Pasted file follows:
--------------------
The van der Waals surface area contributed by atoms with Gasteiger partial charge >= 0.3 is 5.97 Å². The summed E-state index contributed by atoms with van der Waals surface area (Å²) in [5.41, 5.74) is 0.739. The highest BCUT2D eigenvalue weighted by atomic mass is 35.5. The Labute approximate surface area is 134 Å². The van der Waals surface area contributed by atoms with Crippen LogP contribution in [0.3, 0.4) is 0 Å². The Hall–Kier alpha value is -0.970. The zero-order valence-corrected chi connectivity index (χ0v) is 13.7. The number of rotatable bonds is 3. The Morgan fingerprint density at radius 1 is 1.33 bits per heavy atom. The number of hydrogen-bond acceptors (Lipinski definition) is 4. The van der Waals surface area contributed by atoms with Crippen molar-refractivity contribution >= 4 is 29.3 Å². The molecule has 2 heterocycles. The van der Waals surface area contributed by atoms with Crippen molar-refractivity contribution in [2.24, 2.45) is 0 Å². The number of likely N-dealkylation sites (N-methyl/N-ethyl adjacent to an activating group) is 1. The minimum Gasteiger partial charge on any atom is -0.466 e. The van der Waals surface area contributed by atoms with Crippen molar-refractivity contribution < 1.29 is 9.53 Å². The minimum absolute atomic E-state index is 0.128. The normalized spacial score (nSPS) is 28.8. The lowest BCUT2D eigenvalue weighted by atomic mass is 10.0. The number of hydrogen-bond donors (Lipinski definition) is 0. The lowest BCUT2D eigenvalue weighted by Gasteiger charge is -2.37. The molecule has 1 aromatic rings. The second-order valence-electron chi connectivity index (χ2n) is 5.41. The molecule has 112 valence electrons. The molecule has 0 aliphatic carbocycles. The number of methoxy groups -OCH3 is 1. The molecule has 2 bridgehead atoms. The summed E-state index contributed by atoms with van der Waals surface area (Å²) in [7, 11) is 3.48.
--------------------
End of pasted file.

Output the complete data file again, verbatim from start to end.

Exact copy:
The van der Waals surface area contributed by atoms with Gasteiger partial charge >= 0.3 is 5.97 Å². The summed E-state index contributed by atoms with van der Waals surface area (Å²) in [5.41, 5.74) is 0.739. The highest BCUT2D eigenvalue weighted by atomic mass is 35.5. The Labute approximate surface area is 134 Å². The van der Waals surface area contributed by atoms with Crippen LogP contribution in [0.3, 0.4) is 0 Å². The Hall–Kier alpha value is -0.970. The zero-order valence-corrected chi connectivity index (χ0v) is 13.7. The number of rotatable bonds is 3. The Morgan fingerprint density at radius 1 is 1.33 bits per heavy atom. The number of hydrogen-bond acceptors (Lipinski definition) is 4. The van der Waals surface area contributed by atoms with Crippen molar-refractivity contribution >= 4 is 29.3 Å². The molecule has 2 heterocycles. The van der Waals surface area contributed by atoms with Crippen molar-refractivity contribution in [2.24, 2.45) is 0 Å². The number of likely N-dealkylation sites (N-methyl/N-ethyl adjacent to an activating group) is 1. The minimum Gasteiger partial charge on any atom is -0.466 e. The van der Waals surface area contributed by atoms with Crippen molar-refractivity contribution < 1.29 is 9.53 Å². The minimum absolute atomic E-state index is 0.128. The normalized spacial score (nSPS) is 28.8. The lowest BCUT2D eigenvalue weighted by atomic mass is 10.0. The number of hydrogen-bond donors (Lipinski definition) is 0. The lowest BCUT2D eigenvalue weighted by Gasteiger charge is -2.37. The molecule has 1 aromatic rings. The second-order valence-electron chi connectivity index (χ2n) is 5.41. The molecule has 112 valence electrons. The molecule has 0 aliphatic carbocycles. The number of methoxy groups -OCH3 is 1. The molecule has 2 bridgehead atoms. The summed E-state index contributed by atoms with van der Waals surface area (Å²) in [7, 11) is 3.48.